Symmetry in Geometric Mechanics and Mathematical Physics

A special issue of Symmetry (ISSN 2073-8994). This special issue belongs to the section "Physics".

Deadline for manuscript submissions: 30 September 2024 | Viewed by 4006

Special Issue Editors


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Guest Editor
Campus Cantoblanco Consejo Superior de Investigaciones Científicas C/Nicolás Cabrera, Instituto de Ciencias Matematicas, 13–15, 28049 Madrid, Spain
Interests: differential geometry; symplectic geometry; poisson manifolds; cosserat media; nonholonomic mechanics; geometric integrators; optimal control theory

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Guest Editor
Department of Mathematics, Campus Nord, Universitat Politècnica de Catalunya, Ed. C3, 08034 Barcelona, Spain
Interests: Mathematical Physics; Applied Differential Geometry

Special Issue Information

Symmetries are present in natural phenomena, especially in physics. Since the celebrated Noether's Theorem that associates with each symmetry a conserved quantity, the study of symmetries and their implications in the equations of mechanics and mathematical physics has been a constantly growing topic. Since the pioneering work of Evariste Galois, the concept of symmetry has been closely linked to that of the group, and in our field, which requires differentiability, to that of the Lie group. One of the major achievements is the so-called Marsden–Weinstein Theorem of symplectic reduction, which allows us to reduce the dynamical system to another phase space with less dimension. The use of Lie groups and their infinitesimal approximations, Lie algebras, is essential. The moment map becomes a bridge connecting dynamical systems to more manageable algebraic versions. Furthermore, the gauge theories or the construction of the standard model itself are based on the properties of Lie groups.

The concept of the group has been extended to that of the groupoid, which has begun to be used both in particle mechanics (to develop new geometric integrators) and continuum mechanics (for the study of uniformity, evolution, growth, and aging). Symmetries are also extremely useful in the fields of engineering (robotics, for example) and in the study of control systems and economics.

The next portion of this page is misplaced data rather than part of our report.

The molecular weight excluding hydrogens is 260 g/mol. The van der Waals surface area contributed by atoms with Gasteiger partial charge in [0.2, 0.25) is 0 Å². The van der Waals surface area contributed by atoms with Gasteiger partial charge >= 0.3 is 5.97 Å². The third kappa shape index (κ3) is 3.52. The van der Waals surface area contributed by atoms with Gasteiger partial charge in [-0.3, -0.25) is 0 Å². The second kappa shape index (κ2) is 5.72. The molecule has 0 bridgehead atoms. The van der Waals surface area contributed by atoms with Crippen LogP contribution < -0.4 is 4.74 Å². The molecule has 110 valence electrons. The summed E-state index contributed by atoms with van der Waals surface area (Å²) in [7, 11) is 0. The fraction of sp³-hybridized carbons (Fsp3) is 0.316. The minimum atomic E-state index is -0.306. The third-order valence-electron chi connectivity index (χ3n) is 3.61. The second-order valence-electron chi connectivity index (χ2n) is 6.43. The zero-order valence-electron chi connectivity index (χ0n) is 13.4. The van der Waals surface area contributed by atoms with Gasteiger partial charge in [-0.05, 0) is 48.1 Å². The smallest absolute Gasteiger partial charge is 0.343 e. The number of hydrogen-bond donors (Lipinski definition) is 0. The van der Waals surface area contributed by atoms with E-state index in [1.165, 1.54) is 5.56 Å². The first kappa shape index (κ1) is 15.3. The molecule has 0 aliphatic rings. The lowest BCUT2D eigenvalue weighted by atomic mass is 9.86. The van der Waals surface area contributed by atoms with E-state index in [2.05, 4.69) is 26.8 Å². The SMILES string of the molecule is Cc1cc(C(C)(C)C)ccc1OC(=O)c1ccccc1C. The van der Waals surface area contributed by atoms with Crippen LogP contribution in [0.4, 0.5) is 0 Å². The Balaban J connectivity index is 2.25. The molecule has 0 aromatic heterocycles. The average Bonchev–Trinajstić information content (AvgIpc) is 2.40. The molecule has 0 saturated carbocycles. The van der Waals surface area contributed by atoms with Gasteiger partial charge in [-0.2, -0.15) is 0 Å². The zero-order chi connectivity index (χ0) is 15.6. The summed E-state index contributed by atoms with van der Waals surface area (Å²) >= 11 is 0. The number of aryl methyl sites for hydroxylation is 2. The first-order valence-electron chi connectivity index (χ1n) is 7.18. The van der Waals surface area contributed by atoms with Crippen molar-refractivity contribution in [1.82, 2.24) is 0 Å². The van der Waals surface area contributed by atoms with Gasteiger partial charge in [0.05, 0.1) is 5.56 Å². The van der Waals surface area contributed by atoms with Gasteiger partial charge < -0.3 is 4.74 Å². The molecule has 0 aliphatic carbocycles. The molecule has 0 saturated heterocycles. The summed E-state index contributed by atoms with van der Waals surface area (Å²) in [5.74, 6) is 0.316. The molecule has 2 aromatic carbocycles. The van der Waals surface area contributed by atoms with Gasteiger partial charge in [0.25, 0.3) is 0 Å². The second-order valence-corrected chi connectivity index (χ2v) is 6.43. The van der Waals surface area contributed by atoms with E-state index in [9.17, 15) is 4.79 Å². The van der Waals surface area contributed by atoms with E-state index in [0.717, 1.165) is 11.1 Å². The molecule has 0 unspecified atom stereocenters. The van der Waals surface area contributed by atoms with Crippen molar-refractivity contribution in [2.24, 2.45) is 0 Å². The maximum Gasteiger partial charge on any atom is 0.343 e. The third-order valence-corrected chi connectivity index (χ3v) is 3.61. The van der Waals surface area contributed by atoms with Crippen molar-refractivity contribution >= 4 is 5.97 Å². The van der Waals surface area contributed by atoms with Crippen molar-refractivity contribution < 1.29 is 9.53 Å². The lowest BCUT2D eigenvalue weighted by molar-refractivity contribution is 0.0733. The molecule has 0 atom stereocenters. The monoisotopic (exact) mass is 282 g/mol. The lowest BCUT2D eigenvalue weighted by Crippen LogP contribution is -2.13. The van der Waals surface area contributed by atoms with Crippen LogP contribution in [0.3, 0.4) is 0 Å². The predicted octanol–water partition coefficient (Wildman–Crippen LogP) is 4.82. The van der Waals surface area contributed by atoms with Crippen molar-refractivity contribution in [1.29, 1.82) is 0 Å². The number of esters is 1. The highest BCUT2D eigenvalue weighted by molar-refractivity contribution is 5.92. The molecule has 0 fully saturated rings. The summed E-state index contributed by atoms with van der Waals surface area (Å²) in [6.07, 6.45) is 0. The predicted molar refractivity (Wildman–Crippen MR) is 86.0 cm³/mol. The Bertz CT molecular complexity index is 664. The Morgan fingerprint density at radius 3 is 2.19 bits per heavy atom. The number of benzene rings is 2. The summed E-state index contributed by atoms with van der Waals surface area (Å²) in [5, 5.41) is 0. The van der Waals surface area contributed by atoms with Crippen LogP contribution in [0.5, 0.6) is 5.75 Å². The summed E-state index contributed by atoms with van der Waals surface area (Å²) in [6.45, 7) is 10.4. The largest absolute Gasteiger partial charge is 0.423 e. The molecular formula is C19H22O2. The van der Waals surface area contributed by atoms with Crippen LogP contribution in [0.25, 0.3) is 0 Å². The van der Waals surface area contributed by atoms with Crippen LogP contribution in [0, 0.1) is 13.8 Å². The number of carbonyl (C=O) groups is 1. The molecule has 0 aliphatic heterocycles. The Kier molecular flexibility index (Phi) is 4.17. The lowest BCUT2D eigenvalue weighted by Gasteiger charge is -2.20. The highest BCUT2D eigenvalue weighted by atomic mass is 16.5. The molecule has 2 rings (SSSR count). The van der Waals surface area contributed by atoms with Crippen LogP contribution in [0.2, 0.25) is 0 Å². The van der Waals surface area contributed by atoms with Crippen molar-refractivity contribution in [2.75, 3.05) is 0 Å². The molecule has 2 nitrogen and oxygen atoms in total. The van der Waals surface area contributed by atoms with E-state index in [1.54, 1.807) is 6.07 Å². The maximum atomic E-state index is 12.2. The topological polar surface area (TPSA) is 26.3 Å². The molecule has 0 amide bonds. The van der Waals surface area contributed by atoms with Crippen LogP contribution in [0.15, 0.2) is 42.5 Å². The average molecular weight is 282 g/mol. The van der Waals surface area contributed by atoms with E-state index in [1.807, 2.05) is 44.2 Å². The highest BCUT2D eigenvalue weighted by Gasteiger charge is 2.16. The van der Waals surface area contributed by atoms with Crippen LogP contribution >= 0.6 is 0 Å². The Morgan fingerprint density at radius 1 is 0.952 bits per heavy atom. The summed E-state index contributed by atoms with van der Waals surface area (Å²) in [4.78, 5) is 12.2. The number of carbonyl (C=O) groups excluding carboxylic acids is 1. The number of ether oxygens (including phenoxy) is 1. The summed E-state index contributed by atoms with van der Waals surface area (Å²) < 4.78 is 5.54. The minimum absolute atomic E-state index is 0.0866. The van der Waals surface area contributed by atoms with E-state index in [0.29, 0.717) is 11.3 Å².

The aim of this Special Issue is to address different aspects of the importance of symmetries in all these areas through the inclusion of quality articles by renowned authors.

Prof. Dr. Manuel de León
Prof. Dr. Narciso Román-Roy
Guest Editors

Manuscript Submission Information

Manuscripts should be submitted online at www.mdpi.com by registering and logging in to this website. Once you are registered, click here to go to the submission form. Manuscripts can be submitted until the deadline. All submissions that pass pre-check are peer-reviewed. Accepted papers will be published continuously in the journal (as soon as accepted) and will be listed together on the special issue website. Research articles, review articles as well as short communications are invited. For planned papers, a title and short abstract (about 100 words) can be sent to the Editorial Office for announcement on this website.

Submitted manuscripts should not have been published previously, nor be under consideration for publication elsewhere (except conference proceedings papers). All manuscripts are thoroughly refereed through a single-blind peer-review process. A guide for authors and other relevant information for submission of manuscripts is available on the Instructions for Authors page. Symmetry is an international peer-reviewed open access monthly journal published by MDPI.

Please visit the Instructions for Authors page before submitting a manuscript. The Article Processing Charge (APC) for publication in this open access journal is 2400 CHF (Swiss Francs). Submitted papers should be well formatted and use good English. Authors may use MDPI's English editing service prior to publication or during author revisions.

Keywords

  • particle mechanics
  • control systems
  • continuum mechanics
  • Lie groups
  • mathematical physics
  • Lie algebras

Published Papers (3 papers)

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Research

14 pages, 2601 KiB  
Article
Sedenion Algebra Model as an Extension of the Standard Model and Its Link to SU(5)
by Qiang Tang and Jau Tang
Symmetry 2024, 16(5), 626; https://doi.org/10.3390/sym16050626 - 17 May 2024
Viewed by 361
Abstract